Russia launches floating nuclear power plant to the arctic
The $232 million nuclear plant started its journey over the weekend from St. Petersburg and will head to the Arctic to power the oil-industry town of Pevek.
RUSSIA AND THE ARCTIC — A massive floating nuclear power plant is now on its way to an Arctic port, after Russia's state nuclear corporation Rosatom launched the nuclear plant over the weekend.
Russian officials say the Akademik Lomonosov is set to become the first series of floating nuclear power plants Russia plans to develop.
The portable plant is not self-propelled and must be towed to the desired location. It is designed to provide energy to port cities and offshore gas and oil-extracting platforms.
The floating nuclear power plant will be towed from St. Petersburg and around Norway to a Russian town called Murmansk to take on nuclear fuel. From Murmansk, the $232 million nuclear plant will head to the Arctic to power the oil-industry town of Pevek.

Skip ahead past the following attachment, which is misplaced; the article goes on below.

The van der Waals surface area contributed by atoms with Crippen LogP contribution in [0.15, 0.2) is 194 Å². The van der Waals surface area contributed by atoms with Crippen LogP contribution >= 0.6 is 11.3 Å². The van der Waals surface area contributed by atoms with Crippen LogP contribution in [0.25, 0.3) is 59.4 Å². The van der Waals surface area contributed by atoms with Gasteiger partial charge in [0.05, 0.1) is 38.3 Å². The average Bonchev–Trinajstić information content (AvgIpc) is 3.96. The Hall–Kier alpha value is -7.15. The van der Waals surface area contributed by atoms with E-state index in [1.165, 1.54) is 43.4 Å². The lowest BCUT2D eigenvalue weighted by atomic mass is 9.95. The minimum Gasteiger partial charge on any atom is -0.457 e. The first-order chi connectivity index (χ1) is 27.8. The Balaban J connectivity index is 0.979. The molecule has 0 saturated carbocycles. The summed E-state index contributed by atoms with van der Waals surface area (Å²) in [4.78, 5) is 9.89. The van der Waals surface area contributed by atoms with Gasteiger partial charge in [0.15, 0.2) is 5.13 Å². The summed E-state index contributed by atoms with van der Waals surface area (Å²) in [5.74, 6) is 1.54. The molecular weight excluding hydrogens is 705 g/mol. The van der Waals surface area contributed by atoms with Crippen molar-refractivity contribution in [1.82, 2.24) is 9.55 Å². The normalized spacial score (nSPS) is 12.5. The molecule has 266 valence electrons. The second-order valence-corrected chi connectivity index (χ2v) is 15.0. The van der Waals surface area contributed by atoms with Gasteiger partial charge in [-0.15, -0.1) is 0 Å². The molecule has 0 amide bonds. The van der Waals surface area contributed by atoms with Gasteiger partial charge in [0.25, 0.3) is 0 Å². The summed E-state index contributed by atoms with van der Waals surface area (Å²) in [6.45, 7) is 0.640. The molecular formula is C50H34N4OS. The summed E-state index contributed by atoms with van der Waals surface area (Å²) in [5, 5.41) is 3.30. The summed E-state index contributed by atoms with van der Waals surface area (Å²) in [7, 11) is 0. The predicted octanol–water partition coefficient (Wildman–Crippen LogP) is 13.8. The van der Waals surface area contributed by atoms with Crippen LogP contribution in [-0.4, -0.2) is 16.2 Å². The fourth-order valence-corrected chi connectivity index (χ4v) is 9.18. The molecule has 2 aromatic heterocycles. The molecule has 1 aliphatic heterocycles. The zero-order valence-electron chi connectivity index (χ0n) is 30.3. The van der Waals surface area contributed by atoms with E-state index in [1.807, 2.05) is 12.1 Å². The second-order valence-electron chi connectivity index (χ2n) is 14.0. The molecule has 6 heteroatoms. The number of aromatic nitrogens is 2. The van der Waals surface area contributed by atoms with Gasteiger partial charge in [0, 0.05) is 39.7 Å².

With two nuclear reactors, the nuclear plant will produce up to 70 MW[d] of electricity, enough to power a city of 100,000 inhabitants.
Rosatom says the nuclear plant is designed with the great margin of safety that exceeds all possible threats and makes nuclear reactors 'invincible' for tsunamis and other natural disasters.
Rosatom also added that the floating nuclear plant meets all the requirements of the International Atomic Energy Agency and do not pose any threats to the environment.
Despite such reassurances, Greenpeace nuclear expert Jan Haverkamp told Engadget that having nuclear reactors moving around the Arctic Ocean creates a obvious threat to a fragile environment which is already affected by climate change.
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